<p><strong>Children swim through algae-choked waters off the coast of Qingdao, in eastern <a href="http://travel.nationalgeographic.com/travel/countries/china-guide/">China</a>'s Shandong Province, on July 17.</strong></p><p>An algae bloom, or "green tide," has clogged nearly 7,700 square miles (20,000 square kilometers) of the <a href="http://maps.nationalgeographic.com/maps/map-machine#s=r&amp;c=36.3809153055625, 122.11770281195639&amp;z=5">Yellow Sea (see map)</a>, Chinese authorities said Sunday, according to the state-run media outlet Xinhua.</p><p>The algae blanketing the beaches belongs to a species of marine plankton known as <em>Enteromorpha prolifera</em>, found in waters all around the world. In the right conditions, the algae can explode into so-called macro-algal blooms,<a href="http://www.chbr.noaa.gov/habar/smortonsteve.aspx"> Steve Morton</a>, a marine biologist at the U.S. National Oceanic and Atmospheric Administration (NOAA), told National Geographic News in 2010.</p><p>Such massive blooms require warm ocean temperatures and waters rich in the elements phosphorus and nitrogen, which are found in fertilizers and can be carried to the coasts by water runoff. While the algae aren't toxic, big blooms can create oxygen-poor "dead zones" in the water and leave an unpleasant odor on beaches.</p><p>(See <a href="http://news.nationalgeographic.com/news/2010/07/photogalleries/100730-environment-china-green-algae-pollution-pictures/">pictures of algae coating China's beaches in 2010</a>.)</p>

Keeping Heads Above Water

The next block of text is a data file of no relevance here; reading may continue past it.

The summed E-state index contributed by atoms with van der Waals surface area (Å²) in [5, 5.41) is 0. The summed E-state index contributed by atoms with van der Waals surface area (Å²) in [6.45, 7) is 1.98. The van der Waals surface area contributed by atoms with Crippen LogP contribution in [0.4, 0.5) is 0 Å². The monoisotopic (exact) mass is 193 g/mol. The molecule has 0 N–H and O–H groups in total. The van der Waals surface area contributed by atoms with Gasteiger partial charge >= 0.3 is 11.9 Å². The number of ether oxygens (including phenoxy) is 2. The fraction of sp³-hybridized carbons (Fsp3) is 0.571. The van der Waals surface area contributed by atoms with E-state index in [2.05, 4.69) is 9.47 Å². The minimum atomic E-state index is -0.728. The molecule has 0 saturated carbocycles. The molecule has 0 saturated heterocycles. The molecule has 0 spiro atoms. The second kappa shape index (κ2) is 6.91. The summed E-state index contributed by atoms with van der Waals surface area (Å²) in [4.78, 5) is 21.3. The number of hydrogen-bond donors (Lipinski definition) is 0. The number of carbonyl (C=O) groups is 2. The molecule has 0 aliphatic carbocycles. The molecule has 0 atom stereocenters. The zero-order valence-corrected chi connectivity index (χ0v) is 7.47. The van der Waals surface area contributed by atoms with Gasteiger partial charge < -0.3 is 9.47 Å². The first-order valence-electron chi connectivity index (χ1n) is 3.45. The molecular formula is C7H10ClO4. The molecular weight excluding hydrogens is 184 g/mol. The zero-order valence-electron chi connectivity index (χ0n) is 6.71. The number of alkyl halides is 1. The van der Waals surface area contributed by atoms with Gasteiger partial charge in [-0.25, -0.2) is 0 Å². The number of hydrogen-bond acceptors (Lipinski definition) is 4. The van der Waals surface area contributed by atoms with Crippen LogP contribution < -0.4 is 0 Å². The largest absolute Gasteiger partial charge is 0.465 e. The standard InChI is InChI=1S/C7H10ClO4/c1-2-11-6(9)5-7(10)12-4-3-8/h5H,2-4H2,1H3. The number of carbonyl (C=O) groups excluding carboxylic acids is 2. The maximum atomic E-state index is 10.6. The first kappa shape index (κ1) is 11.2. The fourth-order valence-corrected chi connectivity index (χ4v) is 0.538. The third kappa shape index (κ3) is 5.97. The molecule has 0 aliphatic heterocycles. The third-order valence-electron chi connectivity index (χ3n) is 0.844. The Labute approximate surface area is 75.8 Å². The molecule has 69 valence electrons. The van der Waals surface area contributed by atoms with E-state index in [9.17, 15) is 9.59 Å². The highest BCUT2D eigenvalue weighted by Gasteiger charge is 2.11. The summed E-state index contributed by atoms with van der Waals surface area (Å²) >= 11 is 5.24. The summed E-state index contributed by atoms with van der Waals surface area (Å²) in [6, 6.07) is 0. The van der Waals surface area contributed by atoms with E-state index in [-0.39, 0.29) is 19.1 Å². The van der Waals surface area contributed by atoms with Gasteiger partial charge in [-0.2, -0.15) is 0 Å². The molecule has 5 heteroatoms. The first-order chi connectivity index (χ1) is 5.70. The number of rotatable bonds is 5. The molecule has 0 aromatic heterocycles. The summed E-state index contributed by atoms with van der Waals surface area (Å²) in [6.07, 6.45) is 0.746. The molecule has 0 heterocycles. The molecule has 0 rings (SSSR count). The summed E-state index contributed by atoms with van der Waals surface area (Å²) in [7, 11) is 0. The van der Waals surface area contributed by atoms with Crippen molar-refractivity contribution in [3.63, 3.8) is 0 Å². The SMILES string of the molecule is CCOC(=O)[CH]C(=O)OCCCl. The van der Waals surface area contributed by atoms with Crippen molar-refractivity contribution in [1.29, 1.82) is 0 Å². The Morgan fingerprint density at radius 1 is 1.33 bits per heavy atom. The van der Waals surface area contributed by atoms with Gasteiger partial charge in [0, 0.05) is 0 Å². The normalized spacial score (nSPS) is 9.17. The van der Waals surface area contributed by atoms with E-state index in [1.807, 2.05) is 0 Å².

Children swim through algae-choked waters off the coast of Qingdao, in eastern China's Shandong Province, on July 17.

An algae bloom, or "green tide," has clogged nearly 7,700 square miles (20,000 square kilometers) of the Yellow Sea (see map), Chinese authorities said Sunday, according to the state-run media outlet Xinhua.

The algae blanketing the beaches belongs to a species of marine plankton known as Enteromorpha prolifera, found in waters all around the world. In the right conditions, the algae can explode into so-called macro-algal blooms, Steve Morton, a marine biologist at the U.S. National Oceanic and Atmospheric Administration (NOAA), told National Geographic News in 2010.

Such massive blooms require warm ocean temperatures and waters rich in the elements phosphorus and nitrogen, which are found in fertilizers and can be carried to the coasts by water runoff. While the algae aren't toxic, big blooms can create oxygen-poor "dead zones" in the water and leave an unpleasant odor on beaches.

(See pictures of algae coating China's beaches in 2010.)

Photograph from AFP/Getty Images

Photos: Thick Green Algae Chokes Beach—Swimmers Dive In

Mats of bright green algae have again coated miles of shoreline in eastern China—and locals act like it's a day at the beach.

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